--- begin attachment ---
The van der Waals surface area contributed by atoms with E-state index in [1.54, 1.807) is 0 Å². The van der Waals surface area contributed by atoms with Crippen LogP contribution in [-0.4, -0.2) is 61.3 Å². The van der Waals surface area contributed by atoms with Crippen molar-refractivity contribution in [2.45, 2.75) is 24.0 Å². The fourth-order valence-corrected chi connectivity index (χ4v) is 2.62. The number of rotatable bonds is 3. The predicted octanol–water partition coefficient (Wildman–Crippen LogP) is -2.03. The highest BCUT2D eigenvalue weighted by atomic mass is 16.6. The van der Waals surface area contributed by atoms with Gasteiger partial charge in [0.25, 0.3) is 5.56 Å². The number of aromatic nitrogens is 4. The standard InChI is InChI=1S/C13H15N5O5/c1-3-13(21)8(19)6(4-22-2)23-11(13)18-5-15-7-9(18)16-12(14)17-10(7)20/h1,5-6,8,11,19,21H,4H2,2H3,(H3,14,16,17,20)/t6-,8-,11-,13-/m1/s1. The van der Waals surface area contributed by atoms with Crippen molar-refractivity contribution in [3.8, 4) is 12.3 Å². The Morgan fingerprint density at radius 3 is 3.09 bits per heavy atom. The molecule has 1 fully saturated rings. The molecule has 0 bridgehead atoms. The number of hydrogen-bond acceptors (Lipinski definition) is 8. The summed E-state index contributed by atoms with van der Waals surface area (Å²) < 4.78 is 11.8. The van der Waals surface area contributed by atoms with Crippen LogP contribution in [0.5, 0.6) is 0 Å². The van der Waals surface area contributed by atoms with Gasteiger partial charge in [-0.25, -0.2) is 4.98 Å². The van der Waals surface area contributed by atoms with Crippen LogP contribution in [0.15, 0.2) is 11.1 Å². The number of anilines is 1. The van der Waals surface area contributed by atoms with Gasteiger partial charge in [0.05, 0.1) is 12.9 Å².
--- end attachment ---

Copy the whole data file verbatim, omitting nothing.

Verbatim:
The van der Waals surface area contributed by atoms with E-state index in [1.54, 1.807) is 0 Å². The van der Waals surface area contributed by atoms with Crippen LogP contribution in [-0.4, -0.2) is 61.3 Å². The van der Waals surface area contributed by atoms with Crippen molar-refractivity contribution in [2.45, 2.75) is 24.0 Å². The fourth-order valence-corrected chi connectivity index (χ4v) is 2.62. The number of rotatable bonds is 3. The predicted octanol–water partition coefficient (Wildman–Crippen LogP) is -2.03. The highest BCUT2D eigenvalue weighted by atomic mass is 16.6. The van der Waals surface area contributed by atoms with Gasteiger partial charge in [0.25, 0.3) is 5.56 Å². The number of aromatic nitrogens is 4. The standard InChI is InChI=1S/C13H15N5O5/c1-3-13(21)8(19)6(4-22-2)23-11(13)18-5-15-7-9(18)16-12(14)17-10(7)20/h1,5-6,8,11,19,21H,4H2,2H3,(H3,14,16,17,20)/t6-,8-,11-,13-/m1/s1. The van der Waals surface area contributed by atoms with Crippen molar-refractivity contribution in [3.8, 4) is 12.3 Å². The Morgan fingerprint density at radius 3 is 3.09 bits per heavy atom. The molecule has 1 fully saturated rings. The molecule has 0 bridgehead atoms. The number of hydrogen-bond acceptors (Lipinski definition) is 8. The summed E-state index contributed by atoms with van der Waals surface area (Å²) < 4.78 is 11.8. The van der Waals surface area contributed by atoms with Crippen LogP contribution in [0.5, 0.6) is 0 Å². The van der Waals surface area contributed by atoms with Gasteiger partial charge in [-0.25, -0.2) is 4.98 Å². The van der Waals surface area contributed by atoms with Crippen LogP contribution in [0.15, 0.2) is 11.1 Å². The number of anilines is 1. The van der Waals surface area contributed by atoms with Gasteiger partial charge in [0.05, 0.1) is 12.9 Å².